Edward Marcantonio, MD,
Beth Israel Deaconess Hospital,
Harvard Medical School
Professor of Medicine, Harvard Medical School
Section Chief for Research in the Division of General Medicine and Primary Care
Dr. Marcantonio’s is an internationally recognized expert and clinical investigator in the area of delirium. He has conducted a series of observational and interventional studies designed to improve delirium identification, target individuals at risk, identify modifiable risk factors, and test intervention strategies to reduce the incidence, severity and duration of delirium. He currently lead three NIH-funded studies in delirium research, including the Biomarker Discovery for Delirium project within the first NIH-funded program project in the field of delirium research.
Current REC trainees
Indranil Sinha, M.D.
Director of Pepper Seminars in Muscle Regeneration and Aging
Plastic Surgeon, Associate Director Burn Center
Instructor in Surgery, Harvard Medical School
Training/Education: Dr. Sinha received his B.A. at the University of California, Berkeley in Molecular and Cellular Biology. Following this, he attending the University of Michigan Medical School. He next matriculated into the Harvard Plastic Surgery Residency Program. During this time, he was awarded an F32 and spent two dedicated research years focused on studying inflammation and loss of skeletal muscle regeneration during aging. He is now an Attending Plastic Surgeron at Brigham and Women’s Hospital.
Research Interests: Goal is to evaluate derangements of inflammation and the hypoxia pathway that occur with aging or diabetes and determine if reversal of these processes can limit loss of skeletal muscle regeneration and muscle wasting that occurs in these conditions.
REC Research Project: Examine role of prostaglandin E2 in aging associated loss of skeletal muscle regeneration.
Ariela Orkaby, M.D.
Director of Pepper Seminars in Geriatrics and Frailty
Geriatrician, Brigham & Women’s Hospital, VA Boston Healthcare System
Associate Professor in Medicine, Harvard Medical School
Training/Education: Dr. Orkaby received her B.A. in Music and Biology at Stern College for Women, Yeshiva University, in New York, and M.D. from the Medical School for International Health at Ben Gurion University in Israel. Dr. Orkaby completed residency training in Internal Medicine at Boston Medical Center and Geriatrics Fellowship at the Harvard Combined Program. She received additional fellowship training in Preventive Cardiology at VA Boston/Brigham & Women’s Hospital, and received her M.P.H. from the Harvard School of Public Health. During this time, she was awarded two John A. Hartford Foundation Center of Excellence in Geriatric Medicine and Training grants. She is now a staff Geriatrician at VA Boston and Associate Epidemiologist at Brigham & Women’s Hospital, Division of Aging.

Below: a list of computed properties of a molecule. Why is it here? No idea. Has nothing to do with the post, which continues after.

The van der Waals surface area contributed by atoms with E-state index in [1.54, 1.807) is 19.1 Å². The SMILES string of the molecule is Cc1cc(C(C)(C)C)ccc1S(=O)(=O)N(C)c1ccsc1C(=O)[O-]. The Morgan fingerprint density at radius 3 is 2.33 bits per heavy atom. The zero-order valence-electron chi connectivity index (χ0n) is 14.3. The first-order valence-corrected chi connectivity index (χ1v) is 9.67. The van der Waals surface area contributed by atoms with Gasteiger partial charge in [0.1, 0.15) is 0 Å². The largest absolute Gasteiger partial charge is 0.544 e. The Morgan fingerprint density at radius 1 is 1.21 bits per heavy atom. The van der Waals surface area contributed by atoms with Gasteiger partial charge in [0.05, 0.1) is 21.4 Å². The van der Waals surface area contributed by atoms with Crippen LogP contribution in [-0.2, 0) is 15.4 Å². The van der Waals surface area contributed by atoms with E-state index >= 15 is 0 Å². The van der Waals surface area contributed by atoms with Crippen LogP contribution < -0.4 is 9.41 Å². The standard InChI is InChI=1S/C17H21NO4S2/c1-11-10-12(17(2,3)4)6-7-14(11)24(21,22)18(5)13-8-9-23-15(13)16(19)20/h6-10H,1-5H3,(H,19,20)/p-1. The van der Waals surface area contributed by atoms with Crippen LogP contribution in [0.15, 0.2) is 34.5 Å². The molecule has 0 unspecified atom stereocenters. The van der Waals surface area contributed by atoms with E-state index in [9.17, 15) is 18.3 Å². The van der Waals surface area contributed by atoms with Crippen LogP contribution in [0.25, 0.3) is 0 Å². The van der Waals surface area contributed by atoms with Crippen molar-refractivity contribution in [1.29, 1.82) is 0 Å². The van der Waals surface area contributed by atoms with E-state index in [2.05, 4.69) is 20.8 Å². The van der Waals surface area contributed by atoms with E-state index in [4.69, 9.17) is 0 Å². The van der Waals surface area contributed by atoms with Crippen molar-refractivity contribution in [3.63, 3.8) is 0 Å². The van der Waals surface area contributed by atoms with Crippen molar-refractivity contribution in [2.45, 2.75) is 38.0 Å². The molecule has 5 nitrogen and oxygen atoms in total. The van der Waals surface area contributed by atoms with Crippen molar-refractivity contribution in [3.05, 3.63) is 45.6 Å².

Research Interests: Understanding the bidirectional relationship between cardiovascular disease and frailty in older adults. In particular I am interested in examining the role of common medications used to prevent cardiovascular disease and their role in successful aging.
REC Research Project: Examine the role of long-term aspirin use on frailty and self-reported functional limitation.
Michael Lustgarten, Ph.D.
Scientist II, Tufts University, HNRCA
Training/Education: Dr. Lustgarten received a B.A in English Textual Studies from Syracuse University as well as a B.S. in Biochemistry from Queens College. He then attended the University of Texas at San Antonio where he received his Ph.D. in Physiology, and later worked as a post-doctoral associate for one year. Dr. Lustgarten then worked as a post-doctoral associate for the next 5 years at Tufts University before accepting his current position of Scientist II at Tuft’s Human Nutrition Research Center on Aging.
Research Interests: Identification of the role of the gut microbiome and serum metabolome on lean mass and physical function in older adults.
Research Project (REC or PESC): Examining the roll of the gut microbiome and the serum metabolome on lean mass and physical function in older adults.